Buying A Home More Important Than A Summer Holiday

In what Rightmove is describing as the “rulebook being rewritten”, the mini boom the housing industry is currently going through is accelerating rather than decreasing.

Usually the summer holidays are a time of relief for those in the industry, as buyers indulge in summer holidays and time spent off with family, rather than opting for packing up a home and the stress of moving.  However, this summer, more property has been put on the market and more sale agreed than in any month in the previous 10 years.  The figures are up a massive 20% on the previous highest month, and have a total value of over £37 billion.

Rightmove has been tracking the market date for 10 years and has seen a 1.2% property value decrease over the summer months on average, this summer the online portal has reported only a slight fall of 0.2%, which has been due to London’s more normal seasonal fall of 2%, reversing what would otherwise be an unseasonal national rise.

Miles Shipside, Rightmove director and housing market analyst comments:

“There have been many changes as a result of the unprecedented pandemic, and these include a rewriting of the previously predictable seasonal rulebook for housing market activity and prices. Home movers are both marketing and buying more property than we have recorded in any previous month for over ten years, helping push prices to their highest ever level in seven regions. Rather than just a release of existing pent-up demand due to the suspension of the housing market during lockdown, there’s an added layer of additional demand due to people’s changed housing priorities after the experience of lockdown. This is also keeping up the momentum of the unexpected mini-boom, which is now going longer and faster. We associate this time of year with diving into the pool rather than the property market, and of sand and sun rather than bricks and mortar, but buyers have had a record £37 billion monthly spending spree.”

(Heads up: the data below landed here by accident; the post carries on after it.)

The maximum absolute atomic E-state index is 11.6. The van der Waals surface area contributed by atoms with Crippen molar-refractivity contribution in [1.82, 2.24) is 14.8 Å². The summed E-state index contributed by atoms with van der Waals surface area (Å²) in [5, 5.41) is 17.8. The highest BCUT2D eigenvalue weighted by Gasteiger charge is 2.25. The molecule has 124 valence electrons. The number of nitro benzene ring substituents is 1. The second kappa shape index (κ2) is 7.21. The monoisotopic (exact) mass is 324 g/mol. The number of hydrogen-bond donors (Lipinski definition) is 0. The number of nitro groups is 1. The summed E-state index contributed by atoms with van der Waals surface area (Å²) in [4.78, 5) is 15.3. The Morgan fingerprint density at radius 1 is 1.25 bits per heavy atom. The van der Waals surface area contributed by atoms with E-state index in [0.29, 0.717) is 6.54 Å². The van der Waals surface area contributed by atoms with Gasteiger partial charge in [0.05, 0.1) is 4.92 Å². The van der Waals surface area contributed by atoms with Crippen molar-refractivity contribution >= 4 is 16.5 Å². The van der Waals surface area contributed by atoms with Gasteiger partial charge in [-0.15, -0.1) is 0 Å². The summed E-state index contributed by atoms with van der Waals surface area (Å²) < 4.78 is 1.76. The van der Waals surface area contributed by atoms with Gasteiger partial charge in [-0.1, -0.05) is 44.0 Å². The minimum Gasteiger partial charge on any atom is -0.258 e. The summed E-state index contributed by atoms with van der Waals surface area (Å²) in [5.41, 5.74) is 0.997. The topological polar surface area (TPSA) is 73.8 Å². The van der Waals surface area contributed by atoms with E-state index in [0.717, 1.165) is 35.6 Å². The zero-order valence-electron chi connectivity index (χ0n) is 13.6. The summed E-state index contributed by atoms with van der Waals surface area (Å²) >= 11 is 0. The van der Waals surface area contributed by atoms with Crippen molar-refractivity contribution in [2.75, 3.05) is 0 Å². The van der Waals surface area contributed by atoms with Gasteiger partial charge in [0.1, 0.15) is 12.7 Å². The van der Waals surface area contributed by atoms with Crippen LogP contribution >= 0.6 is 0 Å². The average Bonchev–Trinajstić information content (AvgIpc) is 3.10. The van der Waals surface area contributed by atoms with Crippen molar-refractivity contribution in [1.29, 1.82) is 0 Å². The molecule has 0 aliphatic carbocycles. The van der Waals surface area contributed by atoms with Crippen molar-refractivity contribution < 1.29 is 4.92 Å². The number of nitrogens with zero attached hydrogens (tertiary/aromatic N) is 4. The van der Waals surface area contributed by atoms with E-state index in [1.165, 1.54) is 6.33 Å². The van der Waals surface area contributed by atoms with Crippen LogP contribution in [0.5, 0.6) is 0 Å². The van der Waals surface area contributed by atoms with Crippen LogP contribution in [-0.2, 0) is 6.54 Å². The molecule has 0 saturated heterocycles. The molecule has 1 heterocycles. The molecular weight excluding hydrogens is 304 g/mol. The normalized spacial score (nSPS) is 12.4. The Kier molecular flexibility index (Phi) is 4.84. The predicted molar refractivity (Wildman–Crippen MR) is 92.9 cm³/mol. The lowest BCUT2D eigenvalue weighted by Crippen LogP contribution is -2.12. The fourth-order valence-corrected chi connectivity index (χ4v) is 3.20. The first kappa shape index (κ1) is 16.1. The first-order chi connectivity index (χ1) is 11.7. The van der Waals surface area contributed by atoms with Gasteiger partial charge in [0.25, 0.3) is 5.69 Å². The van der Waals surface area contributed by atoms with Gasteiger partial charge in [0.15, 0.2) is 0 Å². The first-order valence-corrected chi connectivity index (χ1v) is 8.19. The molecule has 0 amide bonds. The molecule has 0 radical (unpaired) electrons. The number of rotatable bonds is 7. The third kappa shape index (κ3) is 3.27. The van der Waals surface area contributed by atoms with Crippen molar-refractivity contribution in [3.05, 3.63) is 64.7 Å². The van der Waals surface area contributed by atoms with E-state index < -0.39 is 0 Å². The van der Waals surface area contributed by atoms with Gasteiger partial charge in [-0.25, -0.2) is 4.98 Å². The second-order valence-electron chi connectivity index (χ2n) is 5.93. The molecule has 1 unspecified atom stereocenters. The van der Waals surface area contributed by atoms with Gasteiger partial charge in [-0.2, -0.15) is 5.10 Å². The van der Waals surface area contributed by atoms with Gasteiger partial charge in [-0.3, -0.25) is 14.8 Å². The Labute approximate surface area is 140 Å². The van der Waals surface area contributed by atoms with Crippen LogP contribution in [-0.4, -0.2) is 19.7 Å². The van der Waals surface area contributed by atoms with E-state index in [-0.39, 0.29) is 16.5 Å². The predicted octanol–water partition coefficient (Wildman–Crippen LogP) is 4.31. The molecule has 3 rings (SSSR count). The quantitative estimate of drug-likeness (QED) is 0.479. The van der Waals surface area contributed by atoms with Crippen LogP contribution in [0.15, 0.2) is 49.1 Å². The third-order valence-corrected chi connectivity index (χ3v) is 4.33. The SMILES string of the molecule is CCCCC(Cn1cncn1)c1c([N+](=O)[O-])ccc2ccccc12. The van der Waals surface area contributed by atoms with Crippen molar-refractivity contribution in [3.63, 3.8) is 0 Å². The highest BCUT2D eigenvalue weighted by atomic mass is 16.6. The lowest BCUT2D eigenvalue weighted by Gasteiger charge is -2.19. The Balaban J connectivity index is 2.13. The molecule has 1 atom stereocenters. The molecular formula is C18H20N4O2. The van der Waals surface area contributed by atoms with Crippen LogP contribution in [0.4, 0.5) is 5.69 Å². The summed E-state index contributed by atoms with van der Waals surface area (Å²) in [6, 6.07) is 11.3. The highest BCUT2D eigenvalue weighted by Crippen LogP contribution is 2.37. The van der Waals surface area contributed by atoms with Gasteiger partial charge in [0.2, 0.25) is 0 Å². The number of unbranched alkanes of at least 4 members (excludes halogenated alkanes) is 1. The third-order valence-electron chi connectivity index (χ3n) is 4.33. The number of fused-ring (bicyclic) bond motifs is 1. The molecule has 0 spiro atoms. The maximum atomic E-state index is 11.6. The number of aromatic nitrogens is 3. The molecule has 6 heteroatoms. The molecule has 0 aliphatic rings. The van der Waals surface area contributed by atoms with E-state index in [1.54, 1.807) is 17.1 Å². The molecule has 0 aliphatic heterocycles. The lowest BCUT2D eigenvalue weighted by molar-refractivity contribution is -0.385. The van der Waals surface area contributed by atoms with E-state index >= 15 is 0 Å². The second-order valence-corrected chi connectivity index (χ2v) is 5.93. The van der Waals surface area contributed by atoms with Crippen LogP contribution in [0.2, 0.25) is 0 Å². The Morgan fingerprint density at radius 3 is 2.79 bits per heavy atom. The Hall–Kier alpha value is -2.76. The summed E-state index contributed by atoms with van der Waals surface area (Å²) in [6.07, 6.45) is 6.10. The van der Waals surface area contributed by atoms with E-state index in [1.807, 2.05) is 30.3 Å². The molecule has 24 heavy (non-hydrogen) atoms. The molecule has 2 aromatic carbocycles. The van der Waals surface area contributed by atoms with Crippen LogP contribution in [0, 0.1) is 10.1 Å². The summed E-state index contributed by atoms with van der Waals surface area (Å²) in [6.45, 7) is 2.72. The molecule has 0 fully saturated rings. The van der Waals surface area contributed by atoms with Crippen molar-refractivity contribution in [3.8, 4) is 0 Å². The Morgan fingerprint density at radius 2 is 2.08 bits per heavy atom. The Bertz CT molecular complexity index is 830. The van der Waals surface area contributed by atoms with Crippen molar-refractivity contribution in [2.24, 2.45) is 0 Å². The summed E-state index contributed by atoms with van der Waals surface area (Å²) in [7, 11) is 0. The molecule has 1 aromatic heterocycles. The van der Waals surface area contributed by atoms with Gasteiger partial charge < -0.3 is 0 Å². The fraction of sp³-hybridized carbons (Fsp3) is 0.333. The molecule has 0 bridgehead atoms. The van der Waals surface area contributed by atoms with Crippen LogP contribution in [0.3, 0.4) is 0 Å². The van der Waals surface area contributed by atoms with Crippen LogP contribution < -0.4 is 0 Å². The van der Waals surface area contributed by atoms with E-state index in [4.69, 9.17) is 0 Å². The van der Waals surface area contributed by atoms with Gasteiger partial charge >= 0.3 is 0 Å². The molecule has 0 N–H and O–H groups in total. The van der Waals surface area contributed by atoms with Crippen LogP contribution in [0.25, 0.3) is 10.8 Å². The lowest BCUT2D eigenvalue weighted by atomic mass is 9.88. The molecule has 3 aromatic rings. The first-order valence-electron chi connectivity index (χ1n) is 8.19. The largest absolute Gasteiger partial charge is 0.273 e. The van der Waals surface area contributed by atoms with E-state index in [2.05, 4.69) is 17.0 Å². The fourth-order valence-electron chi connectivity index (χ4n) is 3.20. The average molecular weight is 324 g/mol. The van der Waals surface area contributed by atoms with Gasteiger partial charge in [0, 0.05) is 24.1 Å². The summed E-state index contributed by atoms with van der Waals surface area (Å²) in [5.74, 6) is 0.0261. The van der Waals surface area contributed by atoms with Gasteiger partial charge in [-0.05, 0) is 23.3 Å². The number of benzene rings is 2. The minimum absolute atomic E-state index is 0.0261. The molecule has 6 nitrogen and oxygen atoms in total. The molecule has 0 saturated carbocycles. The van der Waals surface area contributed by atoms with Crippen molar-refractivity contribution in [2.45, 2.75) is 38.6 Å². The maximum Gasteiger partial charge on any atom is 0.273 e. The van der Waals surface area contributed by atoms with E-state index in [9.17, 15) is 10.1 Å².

The previous record was set in March 2017, but even then, the figures are showing a 38% increase on this time last year.  The increase has largely been put down to the Chancellor’s decision to implement a stamp duty holiday, however the increases being seen by Rightmove suggest that this may not be the only contributing factor.  The increase in activity is being seen across the sector, with a 29% increase in first-time buyers, 38% in the second stepper market and 59% for the larger, top of the ladder homes.

When comparing the number of sales agreed against the same week in 2019, there has been a 60% increase, with 44% more properties coming to the market than the same period last year.

Shipside also observed:

“More property is coming to market than a year ago in all regions, and at a national level the new supply and heightened demand seem relatively balanced. However, those expressing most desire to move on are unsurprisingly in London and its commuter belt. London has 69% more properties coming to market, with the South East at 60% and the East at 56%. With work and transport patterns potentially changing most around the capital, commuter-belt properties need to have more appeal  to prospective buyers than just proximity to a station. Many buyers do appear to be satisfying their new needs in these regions, as the number of sales agreed in each is also at a record level. The out-of-city exodus has helped push prices to record levels in Devon and Cornwall, for example, where working from home means a different lifestyle much closer to your new doorstep.”